# Homework Help: Permutation combination

1. Nov 1, 2014

### Robert Houdart

1. The problem statement, all variables and given/known data
In how many ways can one choose 6 cards from a normal deck of cards so as to have all suits present?

2. Relevant equations

3. The attempt at a solution
4 different cards can be chosen in 13*13*13*13 ways. Now we have to choose 2 remaining cards from 48 cards. This can be done in 48C2 ways.. Therefore, total number of ways will be 13*13*13*13*47*24

However, the book says 13*13*13*13*48*47 (I tend to disagree since we have to choose the remaining 2 cards rather than arrange them) am i right??

2. Nov 1, 2014

### PeroK

Both answers look wrong to me! I'm assuming that the order the cards are drawn does not matter. To see this just consider the Hearts.

You have 13 choices of Heart - let's say we have the 2 of Hearts. But, if the first extra card is a Heart (5, say), then this will represent the same situation with these the other way round.

To do it correctly, you have to consider the cases where you have: 3 of 1 suit and 1 each of the others; and, 2 each of 2 suits and 1 each of the others.

3. Nov 1, 2014

### Orodruin

Staff Emeritus
I agree with PeroK, both of your mentioned possibilities are definitely wrong. There is no requirement that the first four cards you draw need to be of different suits and several of the options you are counting are going to be equivalent.

4. Nov 1, 2014

### Ray Vickson

Your answer is 32,216,808, the book's answer is 64,433,616, but the correct answer is between 6,000,000 and 12,000,000; I won't say now exactly what it is. Reasons for the descrepancy has already been explained informally by others.

5. Nov 1, 2014

### PeroK

The OP seems to have gone. In any case, I wondered if it could be done using the original method and, if one is careful, it can be done:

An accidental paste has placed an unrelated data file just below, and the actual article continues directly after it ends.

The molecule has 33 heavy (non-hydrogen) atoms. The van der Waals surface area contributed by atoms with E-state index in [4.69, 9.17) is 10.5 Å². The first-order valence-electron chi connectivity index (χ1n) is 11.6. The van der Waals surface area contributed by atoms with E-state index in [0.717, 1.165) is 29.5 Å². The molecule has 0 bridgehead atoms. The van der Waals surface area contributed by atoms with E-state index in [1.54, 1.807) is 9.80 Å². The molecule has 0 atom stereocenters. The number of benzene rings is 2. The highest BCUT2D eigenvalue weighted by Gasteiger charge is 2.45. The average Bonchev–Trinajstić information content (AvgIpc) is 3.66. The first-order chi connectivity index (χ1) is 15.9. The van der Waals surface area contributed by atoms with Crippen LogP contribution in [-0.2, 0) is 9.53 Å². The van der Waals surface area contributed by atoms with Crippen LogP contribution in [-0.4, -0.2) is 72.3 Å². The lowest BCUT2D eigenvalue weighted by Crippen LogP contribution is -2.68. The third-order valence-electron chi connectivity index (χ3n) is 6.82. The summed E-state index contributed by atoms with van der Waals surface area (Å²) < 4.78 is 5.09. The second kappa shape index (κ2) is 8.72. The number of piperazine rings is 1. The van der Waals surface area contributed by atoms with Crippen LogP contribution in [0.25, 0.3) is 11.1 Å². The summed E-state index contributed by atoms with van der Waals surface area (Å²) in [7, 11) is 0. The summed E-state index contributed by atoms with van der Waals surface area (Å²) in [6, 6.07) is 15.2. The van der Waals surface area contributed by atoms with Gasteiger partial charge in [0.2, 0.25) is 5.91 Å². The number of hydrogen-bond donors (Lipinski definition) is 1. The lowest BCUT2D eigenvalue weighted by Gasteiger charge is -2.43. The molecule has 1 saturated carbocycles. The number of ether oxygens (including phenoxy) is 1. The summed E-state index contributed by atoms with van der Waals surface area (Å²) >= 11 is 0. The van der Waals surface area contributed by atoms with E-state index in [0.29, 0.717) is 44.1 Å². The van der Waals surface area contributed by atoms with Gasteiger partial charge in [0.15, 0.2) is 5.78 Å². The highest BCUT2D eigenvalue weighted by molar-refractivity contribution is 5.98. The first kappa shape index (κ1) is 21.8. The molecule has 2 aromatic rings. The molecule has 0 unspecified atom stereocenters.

$(13)^4(48x)(36y + 11z)$

Where x, y and z need to be chosen to take care of any duplicates.

6. Nov 1, 2014

### Orodruin

Staff Emeritus
Just to prevent any future needs for warnings: The OP has only been away for a few hours. It is far too early to start discussing the solution.

7. Nov 1, 2014

### haruspex

Not sure how you are getting that, but it doesn't fit with the answer I get. If you want to discuss further, better use a private conversation.

8. Nov 2, 2014

### Robert Houdart

Let us take suits as A, B, C, D
Now the different case which arises are
3 A 1 B 1 C 1D
1 A 3 B 1 C 1D
1 A 1 B 3C 1D
1 A 1 B 1C, 3 D
2 A 2 B 1C, 1D
2 A 1 B 2C 1D
2 A 1 B 1C 2 D
1 A 2 B 2C 1D
1 A 2 B 1C 2 D
1 A 1 B 2C 2 D

Therefore required number of ways will be 13*13*13 (4* 13c3) + 13*13*6 (13c2 * 13c2) = 6217510
So am I right this time??

9. Nov 2, 2014

### Ray Vickson

10. Nov 2, 2014

### Robert Houdart

I guess 8682544 is the correct answer.

11. Nov 2, 2014

### Orodruin

Staff Emeritus
Correct. There is also a more straight forward way of counting the possible different cases than listing them and risking to miss one. Can you figure it out?

12. Nov 2, 2014

Yes, it is.